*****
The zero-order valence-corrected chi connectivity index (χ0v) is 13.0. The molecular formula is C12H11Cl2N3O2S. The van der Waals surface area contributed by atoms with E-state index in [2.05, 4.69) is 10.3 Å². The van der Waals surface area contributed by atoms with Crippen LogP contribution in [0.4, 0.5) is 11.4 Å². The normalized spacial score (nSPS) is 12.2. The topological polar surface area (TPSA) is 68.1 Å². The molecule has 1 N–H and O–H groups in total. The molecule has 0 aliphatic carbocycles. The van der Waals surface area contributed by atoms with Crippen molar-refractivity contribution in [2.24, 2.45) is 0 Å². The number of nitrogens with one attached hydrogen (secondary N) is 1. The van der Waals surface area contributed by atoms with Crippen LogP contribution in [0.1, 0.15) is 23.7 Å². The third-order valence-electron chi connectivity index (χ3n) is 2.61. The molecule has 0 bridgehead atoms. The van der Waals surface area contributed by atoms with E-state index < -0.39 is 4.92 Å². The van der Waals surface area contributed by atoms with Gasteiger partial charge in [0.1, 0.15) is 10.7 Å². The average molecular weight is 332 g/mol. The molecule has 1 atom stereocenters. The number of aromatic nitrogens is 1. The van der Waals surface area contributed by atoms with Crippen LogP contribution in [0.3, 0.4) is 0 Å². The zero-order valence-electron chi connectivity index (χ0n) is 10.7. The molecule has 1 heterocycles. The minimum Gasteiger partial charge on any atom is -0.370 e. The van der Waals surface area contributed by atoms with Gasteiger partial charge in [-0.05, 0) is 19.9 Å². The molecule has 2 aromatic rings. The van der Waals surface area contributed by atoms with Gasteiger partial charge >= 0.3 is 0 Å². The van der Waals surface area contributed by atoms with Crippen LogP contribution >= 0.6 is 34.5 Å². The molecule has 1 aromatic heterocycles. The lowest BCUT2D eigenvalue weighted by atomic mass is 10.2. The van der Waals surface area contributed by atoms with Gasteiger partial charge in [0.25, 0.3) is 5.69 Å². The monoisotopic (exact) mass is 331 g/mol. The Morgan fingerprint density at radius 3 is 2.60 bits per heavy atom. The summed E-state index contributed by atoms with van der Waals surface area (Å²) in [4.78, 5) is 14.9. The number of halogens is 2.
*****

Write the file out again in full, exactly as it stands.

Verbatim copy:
The zero-order valence-corrected chi connectivity index (χ0v) is 13.0. The molecular formula is C12H11Cl2N3O2S. The van der Waals surface area contributed by atoms with E-state index in [2.05, 4.69) is 10.3 Å². The van der Waals surface area contributed by atoms with Crippen LogP contribution in [0.4, 0.5) is 11.4 Å². The normalized spacial score (nSPS) is 12.2. The topological polar surface area (TPSA) is 68.1 Å². The molecule has 1 N–H and O–H groups in total. The molecule has 0 aliphatic carbocycles. The van der Waals surface area contributed by atoms with Crippen molar-refractivity contribution in [2.24, 2.45) is 0 Å². The number of nitrogens with one attached hydrogen (secondary N) is 1. The van der Waals surface area contributed by atoms with Crippen LogP contribution in [0.1, 0.15) is 23.7 Å². The third-order valence-electron chi connectivity index (χ3n) is 2.61. The molecule has 0 bridgehead atoms. The van der Waals surface area contributed by atoms with E-state index < -0.39 is 4.92 Å². The van der Waals surface area contributed by atoms with Gasteiger partial charge in [0.1, 0.15) is 10.7 Å². The average molecular weight is 332 g/mol. The molecule has 1 atom stereocenters. The number of aromatic nitrogens is 1. The van der Waals surface area contributed by atoms with Crippen LogP contribution in [0.3, 0.4) is 0 Å². The zero-order valence-electron chi connectivity index (χ0n) is 10.7. The molecule has 1 heterocycles. The minimum Gasteiger partial charge on any atom is -0.370 e. The van der Waals surface area contributed by atoms with Gasteiger partial charge in [-0.05, 0) is 19.9 Å². The molecule has 2 aromatic rings. The van der Waals surface area contributed by atoms with Gasteiger partial charge >= 0.3 is 0 Å². The van der Waals surface area contributed by atoms with Crippen LogP contribution >= 0.6 is 34.5 Å². The molecule has 1 aromatic heterocycles. The lowest BCUT2D eigenvalue weighted by atomic mass is 10.2. The van der Waals surface area contributed by atoms with Gasteiger partial charge in [0.25, 0.3) is 5.69 Å². The monoisotopic (exact) mass is 331 g/mol. The Morgan fingerprint density at radius 3 is 2.60 bits per heavy atom. The summed E-state index contributed by atoms with van der Waals surface area (Å²) in [4.78, 5) is 14.9. The number of halogens is 2.